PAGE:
Interview: Dave Gilboa, founder and CEO of Warby Parker

Anya Schultz/Senior Staff
Dave Gilboa stands in front of the Warby Parker office in New York.

Dave Gilboa is a UC Berkeley alumnus and the co-founder of Warby Parker, a pioneering eyewear company that designs and sells eyewear for a fraction of the prices charged by retail stores. The company also distributes a pair of glasses to someone in need for each pair sold. In conversation with the Weekender, Gilboa discussed the early stages of Warby Parker, what it felt like to start up a company and his experiences at UC Berkeley.

DC: Could you talk a little bit about the origins of Warby Parker?

DG: I had decided to go back to business school — got into Wharton. Before starting, I took a few months off to travel. When I was travelling, I lost my glasses in Thailand. They had cost me $700. So I showed up to the first day of school without owning a pair of glasses, even though I was a full-time student. I went my whole first semester without owning a pair of glasses and would complain to anyone who would listen about why glasses were so expensive.

So we started looking into the industry and realized that glasses were marked up 10 to 20 times what they cost to manufacture, with very little value added. And the main reason was that there are a couple companies that really control a large chunk of the industry. So when you walk into a LensCrafters and you see 50 different brands of glasses, you don’t realize that all those brands are owned by the same company that also owns the store that you’re standing in that also owns the vision insurance plan you’re using to pay for those glasses.

We thought we could do things differently by creating our own vertically integrated brand — doing the design in-house, cutting out the middlemen (and) all the retail markups and selling our glasses directly to consumers for a fraction of the price.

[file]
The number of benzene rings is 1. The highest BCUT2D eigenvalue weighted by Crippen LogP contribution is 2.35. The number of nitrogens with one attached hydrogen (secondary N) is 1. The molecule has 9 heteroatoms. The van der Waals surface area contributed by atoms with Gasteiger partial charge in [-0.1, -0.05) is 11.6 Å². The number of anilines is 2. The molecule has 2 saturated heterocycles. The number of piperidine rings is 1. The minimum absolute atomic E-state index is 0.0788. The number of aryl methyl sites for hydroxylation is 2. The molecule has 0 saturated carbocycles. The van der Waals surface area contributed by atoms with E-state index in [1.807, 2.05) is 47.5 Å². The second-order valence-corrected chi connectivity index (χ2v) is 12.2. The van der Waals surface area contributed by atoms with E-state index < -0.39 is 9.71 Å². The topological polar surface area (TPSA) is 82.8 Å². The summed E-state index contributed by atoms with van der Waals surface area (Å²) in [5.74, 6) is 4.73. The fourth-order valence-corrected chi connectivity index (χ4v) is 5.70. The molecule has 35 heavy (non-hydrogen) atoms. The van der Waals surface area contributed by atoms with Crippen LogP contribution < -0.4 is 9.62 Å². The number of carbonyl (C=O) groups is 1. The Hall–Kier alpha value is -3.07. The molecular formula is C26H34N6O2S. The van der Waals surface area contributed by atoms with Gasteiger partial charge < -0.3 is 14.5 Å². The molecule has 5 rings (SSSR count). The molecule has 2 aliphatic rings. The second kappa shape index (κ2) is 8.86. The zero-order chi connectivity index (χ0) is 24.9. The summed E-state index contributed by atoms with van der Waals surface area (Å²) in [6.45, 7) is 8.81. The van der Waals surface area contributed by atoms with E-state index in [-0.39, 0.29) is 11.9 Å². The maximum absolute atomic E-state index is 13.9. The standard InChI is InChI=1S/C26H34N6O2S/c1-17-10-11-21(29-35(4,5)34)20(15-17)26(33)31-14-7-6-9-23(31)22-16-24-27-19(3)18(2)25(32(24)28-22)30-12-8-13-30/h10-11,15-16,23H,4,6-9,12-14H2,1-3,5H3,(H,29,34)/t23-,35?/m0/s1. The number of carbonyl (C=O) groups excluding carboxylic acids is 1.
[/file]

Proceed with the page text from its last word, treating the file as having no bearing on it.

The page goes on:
DC: Could you talk a little about the early months in which Warby Parker developed from an idea into a business?

DG: The nice thing is we were getting our MBAs at Wharton, and so what we were there to learn how to do was to run a business. There seemed like no better opportunity to learn how to run a business than actually start one. Basically, for every class project, we picked Warby Parker, and so all four of us took a class together on entrepreneurship where the output was putting together a fully fleshed-out business plan. In the course of a few months, we put together a 40-page business plan where we tried to be incredibly thoughtful about every part of the business.

glasses for web

DC: Was it nerveracking to go from a series of corporate jobs into a startup that came out of a classroom project?

DG: Have to say my parents were pretty surprised when I told them this is what I wanted to do, and I think a lot of people were. And, yeah, we got a lot of advice from friends and people that we think are really smart and generally got feedback that this probably isn’t gonna work, that starting a company is really hard, that building a brand is really hard, that building an e-commerce site is really hard. But, for us, we were really passionate about the idea. It was kind of a need that we had in our lives

And so, for us, we felt like the three biggest things that we were missing were (that) none of us had any formal design background and none of us were really technical and never built a website. On the technical side of things, we found a guy on Odesk, which is a website for freelance developers. He was in Canada, and he was able to build our site. We never met him. We still work with him.